Optionally, a catalyst may be utilized to decrease the polymerization reaction time, particularly the gel time and the de-mold time. However, if the reaction is too fast, the material may solidify or gel prior to complete filling of the mold. Gel time is preferably in the range of a half second to one hour, more preferably in the range of about 1 second to 5 minutes, more preferably 10 seconds to 5 minutes, and yet more preferably 30 seconds to 5 minutes. The most preferred catalysts comprise a tertiary amine, such as, diazo-bicyclo-octane. Other useful catalysts include, organic acids, organometallics, primary amines and secondary amines, depending upon the particular reactive chemistry chosen. The catalysts can be di-functional, tri-functional, etc.

Referring now to FIG. 3, a reaction-injection molding apparatus 103, which includes the premix apparatus 100 and a premix run tank 15 as well as a isocyanate apparatus 101, is illustrated. Isocyanate apparatus 101 further comprises a isocyanate run tank 12 and a isocyanate storage tank 6. Note, although this embodiment is illustrated with a single premix run tank 15 and a single isocyanate apparatus 101, any number of premix run tanks and isocyanate tanks may be utilized, as desired. In operation, once a homogeneous blend with an acceptable bulk density is prepared in the premix apparatus 100, the pre-mixture 51 may then be transferred to the premix run tank 15 via the transfer line 20. The transfer line 20 can comprise any non-rusting metal, plastic or polymeric material. This transfer is accomplished by drawing the pre-mixture 51 from the bottom of the premix prep tank 10 using the transfer pump 21, passing the pre-mixture 51 through the directional valve 22, which diverts the flow to the transfer line 20, and sending the pre-mixture into the premix run tank 15. Advantageously, once the pre-mixture 51 is transferred from the premix prep tank 10 to the premix run tank 15, the premix prep tank 10 is available for the preparation of a new batch of the pre-mixture 51. In addition, the pre-mixture 51 contained in the premix run tank 15 is now available for reaction-injection molding. As shown, by having a separate premix preparation process of the present invention, an uninterrupted reaction-injection molding process is possible.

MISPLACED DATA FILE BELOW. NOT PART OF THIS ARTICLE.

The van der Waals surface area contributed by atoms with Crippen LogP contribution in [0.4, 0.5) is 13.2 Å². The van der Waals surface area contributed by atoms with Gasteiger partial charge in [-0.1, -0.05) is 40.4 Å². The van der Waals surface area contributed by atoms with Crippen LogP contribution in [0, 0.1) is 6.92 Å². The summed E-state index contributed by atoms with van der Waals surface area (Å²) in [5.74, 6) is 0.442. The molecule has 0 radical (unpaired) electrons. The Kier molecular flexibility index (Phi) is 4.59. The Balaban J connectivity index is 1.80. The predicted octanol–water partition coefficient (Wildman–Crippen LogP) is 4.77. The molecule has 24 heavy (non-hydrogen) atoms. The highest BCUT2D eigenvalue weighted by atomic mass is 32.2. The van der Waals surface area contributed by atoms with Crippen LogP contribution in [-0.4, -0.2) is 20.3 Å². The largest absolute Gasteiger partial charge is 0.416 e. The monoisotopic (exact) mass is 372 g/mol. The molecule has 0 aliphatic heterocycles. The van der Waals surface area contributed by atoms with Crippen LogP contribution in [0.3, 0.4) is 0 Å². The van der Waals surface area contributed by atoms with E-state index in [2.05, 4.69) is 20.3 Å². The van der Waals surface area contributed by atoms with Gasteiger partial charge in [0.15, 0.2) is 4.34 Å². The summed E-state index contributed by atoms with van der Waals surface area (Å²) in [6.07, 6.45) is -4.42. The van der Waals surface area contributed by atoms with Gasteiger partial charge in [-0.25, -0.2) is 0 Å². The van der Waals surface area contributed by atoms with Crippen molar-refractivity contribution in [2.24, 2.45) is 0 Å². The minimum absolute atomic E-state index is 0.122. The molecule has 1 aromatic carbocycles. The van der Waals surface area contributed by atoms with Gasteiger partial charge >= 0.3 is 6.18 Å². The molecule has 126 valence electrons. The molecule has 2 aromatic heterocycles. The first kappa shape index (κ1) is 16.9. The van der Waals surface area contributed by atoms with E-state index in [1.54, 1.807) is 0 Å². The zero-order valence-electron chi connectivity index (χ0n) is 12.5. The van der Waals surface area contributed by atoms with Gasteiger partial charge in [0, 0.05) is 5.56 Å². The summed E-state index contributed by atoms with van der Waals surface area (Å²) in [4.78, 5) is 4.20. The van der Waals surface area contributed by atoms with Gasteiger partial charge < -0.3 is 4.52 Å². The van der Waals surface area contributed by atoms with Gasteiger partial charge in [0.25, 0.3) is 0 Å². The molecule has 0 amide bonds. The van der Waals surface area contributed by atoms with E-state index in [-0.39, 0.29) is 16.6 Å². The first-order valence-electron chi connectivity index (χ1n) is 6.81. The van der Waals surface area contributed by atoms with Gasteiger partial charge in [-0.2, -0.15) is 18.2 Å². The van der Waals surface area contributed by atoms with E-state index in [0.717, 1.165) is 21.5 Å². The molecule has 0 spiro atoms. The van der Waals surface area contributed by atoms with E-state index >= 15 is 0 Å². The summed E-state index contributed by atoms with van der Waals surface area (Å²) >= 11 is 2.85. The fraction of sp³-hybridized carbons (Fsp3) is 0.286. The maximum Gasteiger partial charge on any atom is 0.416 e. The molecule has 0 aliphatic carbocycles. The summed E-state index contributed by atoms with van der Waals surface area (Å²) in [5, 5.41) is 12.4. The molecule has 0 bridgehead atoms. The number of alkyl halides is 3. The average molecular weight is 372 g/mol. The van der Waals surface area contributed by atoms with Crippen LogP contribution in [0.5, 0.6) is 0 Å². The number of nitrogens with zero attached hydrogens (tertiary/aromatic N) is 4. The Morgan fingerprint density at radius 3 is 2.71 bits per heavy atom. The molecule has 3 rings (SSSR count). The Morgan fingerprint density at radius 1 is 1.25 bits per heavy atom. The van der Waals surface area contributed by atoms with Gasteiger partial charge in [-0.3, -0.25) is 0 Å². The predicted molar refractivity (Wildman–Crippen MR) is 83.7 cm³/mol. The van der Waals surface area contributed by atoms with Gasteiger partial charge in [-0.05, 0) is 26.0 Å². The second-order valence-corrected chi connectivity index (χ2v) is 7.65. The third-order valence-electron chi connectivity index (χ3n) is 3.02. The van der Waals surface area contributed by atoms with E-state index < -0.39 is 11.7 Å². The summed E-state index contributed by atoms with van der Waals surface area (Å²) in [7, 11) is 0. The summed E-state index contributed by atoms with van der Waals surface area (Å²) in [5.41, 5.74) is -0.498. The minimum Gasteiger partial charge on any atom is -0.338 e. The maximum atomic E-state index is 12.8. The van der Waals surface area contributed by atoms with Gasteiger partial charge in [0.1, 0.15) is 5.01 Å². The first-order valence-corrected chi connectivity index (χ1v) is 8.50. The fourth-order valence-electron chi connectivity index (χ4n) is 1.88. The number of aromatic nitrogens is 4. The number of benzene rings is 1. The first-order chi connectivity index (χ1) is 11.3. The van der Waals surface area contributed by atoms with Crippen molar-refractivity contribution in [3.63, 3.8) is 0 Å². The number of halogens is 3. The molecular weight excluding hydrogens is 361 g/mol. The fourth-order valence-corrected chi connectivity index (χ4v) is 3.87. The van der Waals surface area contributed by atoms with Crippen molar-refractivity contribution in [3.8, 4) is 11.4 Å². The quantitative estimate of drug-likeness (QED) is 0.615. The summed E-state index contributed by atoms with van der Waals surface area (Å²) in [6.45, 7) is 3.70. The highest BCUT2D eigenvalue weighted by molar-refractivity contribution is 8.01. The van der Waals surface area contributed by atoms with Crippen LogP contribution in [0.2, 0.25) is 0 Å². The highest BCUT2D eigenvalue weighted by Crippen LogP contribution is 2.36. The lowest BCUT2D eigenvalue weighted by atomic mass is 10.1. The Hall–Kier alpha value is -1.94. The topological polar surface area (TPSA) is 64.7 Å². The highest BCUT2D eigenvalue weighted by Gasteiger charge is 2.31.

During reaction-injection molding, the pre-mixture 51 from the premix run tank 15 and the isocyanate 53 from the isocyanate run tank 12 are metered to a mixer 13 where the individual components 51, 53 are blended and molded (cured) directly in closed mold 14 to form a molded product. In other words, the pad matrix is fully polymerized before expansion. Thereafter, the molded product is heated to a temperature above the softening points of the microspheres and the polymeric matrix of the molded product to form the polishing pad 4 of the present invention. Note, the molded product may be separately heated in an oven or heated in the mold itself. If the molded product is heated in the mold, the mold is not completely filled so as to allow for the expansion of the polymeric matrix and the (fluid-filled) unexpanded microspheres. Advantageously, the mold 14 is provided with a vacuum 19 to remove or degas any mechanically entrained or dissolved gas. The premix run tank 15 and the isocyanate run tank 12 are also provided with an agitator 18, similar to the agitator 18 of the premix prep tank 10. Additional isocyanate 53 is provided from a isocyanate storage tank 6 by a level controller 7. Note, any remaining components 51, 53 may be directed back to the respective tanks 15, 12 by a directional valve 22 for further processing via recirculation loop 16.